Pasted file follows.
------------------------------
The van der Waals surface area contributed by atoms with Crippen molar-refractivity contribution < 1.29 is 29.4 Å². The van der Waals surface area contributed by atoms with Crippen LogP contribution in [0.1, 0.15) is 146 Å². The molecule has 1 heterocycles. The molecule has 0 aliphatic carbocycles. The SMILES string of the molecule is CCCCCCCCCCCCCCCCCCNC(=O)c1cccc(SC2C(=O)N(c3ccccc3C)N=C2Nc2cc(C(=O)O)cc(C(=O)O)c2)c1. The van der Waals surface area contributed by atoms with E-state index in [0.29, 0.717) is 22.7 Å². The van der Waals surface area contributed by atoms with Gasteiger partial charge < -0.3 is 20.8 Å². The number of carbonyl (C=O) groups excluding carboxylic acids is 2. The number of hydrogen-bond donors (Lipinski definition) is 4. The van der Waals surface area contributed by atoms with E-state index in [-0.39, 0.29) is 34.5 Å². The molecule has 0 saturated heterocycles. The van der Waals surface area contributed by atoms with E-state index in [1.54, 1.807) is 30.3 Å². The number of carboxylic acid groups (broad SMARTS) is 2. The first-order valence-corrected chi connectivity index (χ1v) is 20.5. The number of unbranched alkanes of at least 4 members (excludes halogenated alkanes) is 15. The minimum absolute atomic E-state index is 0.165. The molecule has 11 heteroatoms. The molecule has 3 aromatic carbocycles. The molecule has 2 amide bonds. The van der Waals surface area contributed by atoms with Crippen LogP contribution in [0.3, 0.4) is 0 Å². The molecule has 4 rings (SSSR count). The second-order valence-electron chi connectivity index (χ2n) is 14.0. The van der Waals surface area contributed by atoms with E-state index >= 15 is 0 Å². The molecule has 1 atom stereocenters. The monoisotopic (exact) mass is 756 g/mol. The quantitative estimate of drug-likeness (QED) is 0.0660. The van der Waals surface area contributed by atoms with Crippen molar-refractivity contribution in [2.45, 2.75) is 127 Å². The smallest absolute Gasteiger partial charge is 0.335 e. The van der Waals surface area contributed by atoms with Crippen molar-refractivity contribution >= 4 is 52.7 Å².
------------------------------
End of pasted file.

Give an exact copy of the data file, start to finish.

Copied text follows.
The van der Waals surface area contributed by atoms with Crippen molar-refractivity contribution < 1.29 is 29.4 Å². The van der Waals surface area contributed by atoms with Crippen LogP contribution in [0.1, 0.15) is 146 Å². The molecule has 1 heterocycles. The molecule has 0 aliphatic carbocycles. The SMILES string of the molecule is CCCCCCCCCCCCCCCCCCNC(=O)c1cccc(SC2C(=O)N(c3ccccc3C)N=C2Nc2cc(C(=O)O)cc(C(=O)O)c2)c1. The van der Waals surface area contributed by atoms with E-state index in [0.29, 0.717) is 22.7 Å². The van der Waals surface area contributed by atoms with Gasteiger partial charge < -0.3 is 20.8 Å². The number of carbonyl (C=O) groups excluding carboxylic acids is 2. The number of hydrogen-bond donors (Lipinski definition) is 4. The van der Waals surface area contributed by atoms with E-state index in [-0.39, 0.29) is 34.5 Å². The molecule has 0 saturated heterocycles. The van der Waals surface area contributed by atoms with E-state index in [1.54, 1.807) is 30.3 Å². The number of carboxylic acid groups (broad SMARTS) is 2. The first-order valence-corrected chi connectivity index (χ1v) is 20.5. The number of unbranched alkanes of at least 4 members (excludes halogenated alkanes) is 15. The minimum absolute atomic E-state index is 0.165. The molecule has 11 heteroatoms. The molecule has 3 aromatic carbocycles. The molecule has 2 amide bonds. The van der Waals surface area contributed by atoms with Crippen LogP contribution in [0.3, 0.4) is 0 Å². The molecule has 4 rings (SSSR count). The second-order valence-electron chi connectivity index (χ2n) is 14.0. The van der Waals surface area contributed by atoms with E-state index >= 15 is 0 Å². The molecule has 1 atom stereocenters. The monoisotopic (exact) mass is 756 g/mol. The quantitative estimate of drug-likeness (QED) is 0.0660. The van der Waals surface area contributed by atoms with Crippen molar-refractivity contribution in [2.45, 2.75) is 127 Å². The smallest absolute Gasteiger partial charge is 0.335 e. The van der Waals surface area contributed by atoms with Crippen molar-refractivity contribution >= 4 is 52.7 Å².